A new report out Tuesday warns that a more transmissible variant of coronavirus threatens to start a renewed surge of infections in March, and suggests the US speed up vaccination by skipping second doses for now.
People over 65 should go to the front of the line, since they are by far the most vulnerable to severe disease and death, Epidemiologist Michael Osterholm and colleagues at the Center for Infectious Disease Research and Policy at the University of Minnesota recommended.
They call on the US Food and Drug Administration and the US Centers for Disease Control and Prevention to quickly assemble advisers to help change vaccination guidelines to get more vulnerable people vaccinated more quickly, before the B.1.1.7 variant of the virus, first seen in the UK, causes more spread.
“If the US experiences a surge similar to that seen in the UK, one could expect to see unprecedented healthcare demand of 175,000 to 193,000 hospitalizations per day — far surpassing the US peak of 132,474 individuals hospitalized with COVID-19 set in early January,” the report reads. Right now, just over 55,000 people are currently hospitalized for Covid-19 in the US, according to the Covid Tracking Project.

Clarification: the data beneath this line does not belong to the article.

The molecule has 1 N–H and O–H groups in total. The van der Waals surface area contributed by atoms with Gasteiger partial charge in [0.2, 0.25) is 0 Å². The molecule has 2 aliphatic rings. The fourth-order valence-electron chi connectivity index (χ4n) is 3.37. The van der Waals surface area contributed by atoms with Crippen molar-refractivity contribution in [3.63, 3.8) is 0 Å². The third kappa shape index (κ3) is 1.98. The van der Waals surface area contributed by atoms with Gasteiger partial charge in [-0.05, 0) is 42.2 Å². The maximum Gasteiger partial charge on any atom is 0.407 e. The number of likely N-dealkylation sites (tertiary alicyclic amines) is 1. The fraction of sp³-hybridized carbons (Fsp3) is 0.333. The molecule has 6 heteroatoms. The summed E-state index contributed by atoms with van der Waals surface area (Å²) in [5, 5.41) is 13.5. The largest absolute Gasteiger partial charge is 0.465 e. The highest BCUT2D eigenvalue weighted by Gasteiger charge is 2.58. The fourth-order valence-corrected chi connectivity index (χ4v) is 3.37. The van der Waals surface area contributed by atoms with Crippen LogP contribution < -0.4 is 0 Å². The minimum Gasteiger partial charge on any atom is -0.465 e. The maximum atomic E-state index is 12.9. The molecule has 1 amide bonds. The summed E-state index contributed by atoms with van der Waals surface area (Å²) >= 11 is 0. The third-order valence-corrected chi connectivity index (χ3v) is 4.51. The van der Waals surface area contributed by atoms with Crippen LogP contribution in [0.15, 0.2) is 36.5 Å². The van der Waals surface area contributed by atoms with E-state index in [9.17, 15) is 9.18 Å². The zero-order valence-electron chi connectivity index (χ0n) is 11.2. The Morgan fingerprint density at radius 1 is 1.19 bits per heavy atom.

“To maintain healthcare capacity during a B.1.1.7 surge, we have a time-limited period to strategically target vaccination to those at highest risk of hospitalization and death before the surge arrives," it adds.
So far, according to the Centers for Disease Control and Prevention, about 44.5 million people have received at least one dose of coronavirus vaccine and just under 20 million have gotten both doses.
Both the Pfizer and Moderna vaccines are meant to be given as two doses, three or four weeks apart, but the report recommends delaying that second dose to get more people at least partial protection.
“There is a narrow and rapidly closing window of opportunity to more effectively use vaccines and potentially prevent thousands of severe cases, hospitalizations, and deaths in the next weeks and months,” it reads.
It also says the FDA should consider authorizing a half-dose of Moderna’s vaccine, based on evidence that even half a dose provides good protection, at least at first.